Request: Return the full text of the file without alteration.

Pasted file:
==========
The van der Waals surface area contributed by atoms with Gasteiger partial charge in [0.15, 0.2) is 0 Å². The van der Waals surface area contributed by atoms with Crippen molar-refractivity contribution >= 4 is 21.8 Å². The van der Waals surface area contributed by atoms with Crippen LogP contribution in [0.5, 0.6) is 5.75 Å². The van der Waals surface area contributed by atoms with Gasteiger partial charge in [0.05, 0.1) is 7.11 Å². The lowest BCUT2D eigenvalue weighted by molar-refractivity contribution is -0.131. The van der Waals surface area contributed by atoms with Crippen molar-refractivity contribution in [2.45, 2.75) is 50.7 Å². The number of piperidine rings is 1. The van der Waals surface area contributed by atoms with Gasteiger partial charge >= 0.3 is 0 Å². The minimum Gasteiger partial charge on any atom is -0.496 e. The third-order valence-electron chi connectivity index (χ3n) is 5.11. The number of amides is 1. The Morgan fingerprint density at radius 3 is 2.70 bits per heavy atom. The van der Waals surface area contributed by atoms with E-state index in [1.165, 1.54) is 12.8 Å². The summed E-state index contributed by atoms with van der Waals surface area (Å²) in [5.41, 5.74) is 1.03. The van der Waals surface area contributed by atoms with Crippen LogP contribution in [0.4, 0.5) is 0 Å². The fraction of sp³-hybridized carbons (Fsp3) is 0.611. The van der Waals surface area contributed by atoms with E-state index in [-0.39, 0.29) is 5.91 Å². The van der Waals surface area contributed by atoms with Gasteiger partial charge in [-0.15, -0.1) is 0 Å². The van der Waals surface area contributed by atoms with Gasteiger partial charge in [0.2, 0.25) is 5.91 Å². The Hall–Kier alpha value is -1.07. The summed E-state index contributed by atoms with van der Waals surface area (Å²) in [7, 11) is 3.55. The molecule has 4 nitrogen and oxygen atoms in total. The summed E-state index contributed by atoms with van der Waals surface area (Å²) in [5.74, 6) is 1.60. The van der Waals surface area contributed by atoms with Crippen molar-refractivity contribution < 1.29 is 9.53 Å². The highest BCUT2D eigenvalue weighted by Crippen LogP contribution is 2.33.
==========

The van der Waals surface area contributed by atoms with Gasteiger partial charge in [0.15, 0.2) is 0 Å². The van der Waals surface area contributed by atoms with Crippen molar-refractivity contribution >= 4 is 21.8 Å². The van der Waals surface area contributed by atoms with Crippen LogP contribution in [0.5, 0.6) is 5.75 Å². The van der Waals surface area contributed by atoms with Gasteiger partial charge in [0.05, 0.1) is 7.11 Å². The lowest BCUT2D eigenvalue weighted by molar-refractivity contribution is -0.131. The van der Waals surface area contributed by atoms with Crippen molar-refractivity contribution in [2.45, 2.75) is 50.7 Å². The number of piperidine rings is 1. The van der Waals surface area contributed by atoms with Gasteiger partial charge >= 0.3 is 0 Å². The minimum Gasteiger partial charge on any atom is -0.496 e. The third-order valence-electron chi connectivity index (χ3n) is 5.11. The number of amides is 1. The Morgan fingerprint density at radius 3 is 2.70 bits per heavy atom. The van der Waals surface area contributed by atoms with E-state index in [1.165, 1.54) is 12.8 Å². The summed E-state index contributed by atoms with van der Waals surface area (Å²) in [5.41, 5.74) is 1.03. The van der Waals surface area contributed by atoms with Crippen LogP contribution in [0.4, 0.5) is 0 Å². The fraction of sp³-hybridized carbons (Fsp3) is 0.611. The van der Waals surface area contributed by atoms with E-state index in [-0.39, 0.29) is 5.91 Å². The van der Waals surface area contributed by atoms with Gasteiger partial charge in [-0.15, -0.1) is 0 Å². The van der Waals surface area contributed by atoms with Gasteiger partial charge in [0.2, 0.25) is 5.91 Å². The Hall–Kier alpha value is -1.07. The summed E-state index contributed by atoms with van der Waals surface area (Å²) in [7, 11) is 3.55. The molecule has 4 nitrogen and oxygen atoms in total. The summed E-state index contributed by atoms with van der Waals surface area (Å²) in [5.74, 6) is 1.60. The van der Waals surface area contributed by atoms with Crippen molar-refractivity contribution < 1.29 is 9.53 Å². The highest BCUT2D eigenvalue weighted by Crippen LogP contribution is 2.33.